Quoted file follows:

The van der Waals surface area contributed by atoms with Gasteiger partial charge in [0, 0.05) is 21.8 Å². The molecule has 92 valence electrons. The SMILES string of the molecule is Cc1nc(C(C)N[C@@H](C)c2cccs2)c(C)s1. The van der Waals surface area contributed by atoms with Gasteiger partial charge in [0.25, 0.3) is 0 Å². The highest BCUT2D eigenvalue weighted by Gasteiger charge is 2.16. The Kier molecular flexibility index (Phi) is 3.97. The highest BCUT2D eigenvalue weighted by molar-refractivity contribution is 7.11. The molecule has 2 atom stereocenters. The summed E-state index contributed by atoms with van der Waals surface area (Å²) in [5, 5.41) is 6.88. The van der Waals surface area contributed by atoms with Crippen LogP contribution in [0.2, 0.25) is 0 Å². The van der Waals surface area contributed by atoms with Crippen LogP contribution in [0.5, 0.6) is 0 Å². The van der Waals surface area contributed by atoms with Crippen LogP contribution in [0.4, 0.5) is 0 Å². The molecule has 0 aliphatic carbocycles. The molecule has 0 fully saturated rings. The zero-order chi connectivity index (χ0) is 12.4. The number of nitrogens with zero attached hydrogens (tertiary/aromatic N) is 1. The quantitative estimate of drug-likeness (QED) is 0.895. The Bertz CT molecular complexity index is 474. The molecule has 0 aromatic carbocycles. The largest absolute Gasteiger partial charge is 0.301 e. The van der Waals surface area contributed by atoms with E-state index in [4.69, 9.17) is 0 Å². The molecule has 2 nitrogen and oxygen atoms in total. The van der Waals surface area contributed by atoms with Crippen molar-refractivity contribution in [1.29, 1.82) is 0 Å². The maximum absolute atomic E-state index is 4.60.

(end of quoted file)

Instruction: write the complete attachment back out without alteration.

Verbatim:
The van der Waals surface area contributed by atoms with Gasteiger partial charge in [0, 0.05) is 21.8 Å². The molecule has 92 valence electrons. The SMILES string of the molecule is Cc1nc(C(C)N[C@@H](C)c2cccs2)c(C)s1. The van der Waals surface area contributed by atoms with Gasteiger partial charge in [0.25, 0.3) is 0 Å². The highest BCUT2D eigenvalue weighted by Gasteiger charge is 2.16. The Kier molecular flexibility index (Phi) is 3.97. The highest BCUT2D eigenvalue weighted by molar-refractivity contribution is 7.11. The molecule has 2 atom stereocenters. The summed E-state index contributed by atoms with van der Waals surface area (Å²) in [5, 5.41) is 6.88. The van der Waals surface area contributed by atoms with Crippen LogP contribution in [0.2, 0.25) is 0 Å². The van der Waals surface area contributed by atoms with Crippen LogP contribution in [0.5, 0.6) is 0 Å². The van der Waals surface area contributed by atoms with Crippen LogP contribution in [0.4, 0.5) is 0 Å². The molecule has 0 aliphatic carbocycles. The molecule has 0 fully saturated rings. The zero-order chi connectivity index (χ0) is 12.4. The number of nitrogens with zero attached hydrogens (tertiary/aromatic N) is 1. The quantitative estimate of drug-likeness (QED) is 0.895. The Bertz CT molecular complexity index is 474. The molecule has 0 aromatic carbocycles. The largest absolute Gasteiger partial charge is 0.301 e. The van der Waals surface area contributed by atoms with E-state index in [4.69, 9.17) is 0 Å². The molecule has 2 nitrogen and oxygen atoms in total. The van der Waals surface area contributed by atoms with Crippen molar-refractivity contribution in [1.29, 1.82) is 0 Å². The maximum absolute atomic E-state index is 4.60.